09-15-2019 01:35 AM - edited 09-15-2019 08:22 AM
I just recently purchased a lenovo thinkpad X1 that has the carbon weave. I put it in a (non-lenovo) computer sleeve made of a soft material, and then into my bag. When i got home, the laptops carbon weave case was scratched. There were many scratches only noticeable in good light, and some that could be easily noticed in bad light.
How do i better take care of my laptop, and is it possible to get rid of the scratches easily?
09-16-2019 10:02 AM
Some of those "soft" sleeves aren't as soft as you'd think. Either the material feels soft to the skin, but is abrasive to other materials when pressure and movement is applied, or they'll trap grit and become a nice scouring pad. I quit using cases on any laptop years ago, unless it's a "bump case" style that stays on continuously. Except Lenovo doesn't have any real bump cases available for their product line. Fujitsu, on the other hand, used to have perfectly matched cases for their T series. So for my Lenovos (especially the X1s, due to their thinness and not being able to take a permanent case of any kind), I've resorted to using vinyl wraps on them.
You can get them online, or if you have access to a vinyl printer, make one yourself. I just get sheets of Oracal 951 and cut my own to fit my X1s. When the vinyl gets scratched, send another one to the cutter, rip off the old nasty one, and replace. I ordered one originally from one of those "skin" places and realized that most of the online pre-made ones suck. They don't provide enough coverage to protect many of the critically exposed areas. You may also be able to get a local signage shop with a UV or latex printer to cut you one if you can provide a drawing for them. And, they'd be able to print whatever pattern you want on your "skin".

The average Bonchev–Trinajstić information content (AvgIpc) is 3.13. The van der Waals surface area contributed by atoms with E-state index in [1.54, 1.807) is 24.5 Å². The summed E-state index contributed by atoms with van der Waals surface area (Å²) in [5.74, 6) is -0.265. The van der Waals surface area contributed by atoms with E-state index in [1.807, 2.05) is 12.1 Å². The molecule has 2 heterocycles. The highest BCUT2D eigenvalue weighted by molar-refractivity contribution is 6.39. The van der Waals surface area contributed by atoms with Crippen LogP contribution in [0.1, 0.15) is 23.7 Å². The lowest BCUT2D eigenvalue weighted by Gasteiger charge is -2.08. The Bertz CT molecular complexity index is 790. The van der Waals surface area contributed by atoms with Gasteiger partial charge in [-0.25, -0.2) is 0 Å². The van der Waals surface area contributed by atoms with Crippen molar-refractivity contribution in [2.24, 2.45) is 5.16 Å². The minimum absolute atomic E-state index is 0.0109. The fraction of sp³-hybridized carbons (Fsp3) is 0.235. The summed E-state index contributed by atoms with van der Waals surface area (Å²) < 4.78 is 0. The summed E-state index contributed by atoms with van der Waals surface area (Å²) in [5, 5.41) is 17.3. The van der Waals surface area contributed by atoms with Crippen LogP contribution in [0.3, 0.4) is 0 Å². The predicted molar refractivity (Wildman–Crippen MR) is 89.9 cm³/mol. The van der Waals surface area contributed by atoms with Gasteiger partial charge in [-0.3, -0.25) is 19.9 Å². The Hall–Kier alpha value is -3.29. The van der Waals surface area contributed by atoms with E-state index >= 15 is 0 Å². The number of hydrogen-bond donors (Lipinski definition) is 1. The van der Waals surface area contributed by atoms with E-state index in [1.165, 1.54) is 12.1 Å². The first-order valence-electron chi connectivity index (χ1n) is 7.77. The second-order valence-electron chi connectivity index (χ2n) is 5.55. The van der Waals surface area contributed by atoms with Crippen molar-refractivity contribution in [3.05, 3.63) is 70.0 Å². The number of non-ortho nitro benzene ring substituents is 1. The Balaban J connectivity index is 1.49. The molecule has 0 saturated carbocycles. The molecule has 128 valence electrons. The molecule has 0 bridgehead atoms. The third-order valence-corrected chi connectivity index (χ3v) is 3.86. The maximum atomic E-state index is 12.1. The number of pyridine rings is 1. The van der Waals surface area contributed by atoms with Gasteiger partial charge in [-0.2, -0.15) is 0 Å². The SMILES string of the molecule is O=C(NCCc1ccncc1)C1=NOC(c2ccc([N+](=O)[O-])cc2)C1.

In case you have access to a cutter, an easy way is to take a picture of the laptop perfectly parallel (I used a copy stand) with a ruler. Then scale the image 1:1 in Photoshop. You can then draw over the cut locations with the line tool. I cheated and imported the image into Illustrator, then used the Image Tracing tool to convert the image into a vector outline. Delete the unwanted pieces and export as an SVG. That'll translate to a cut file for vinyl cutters fairly easily.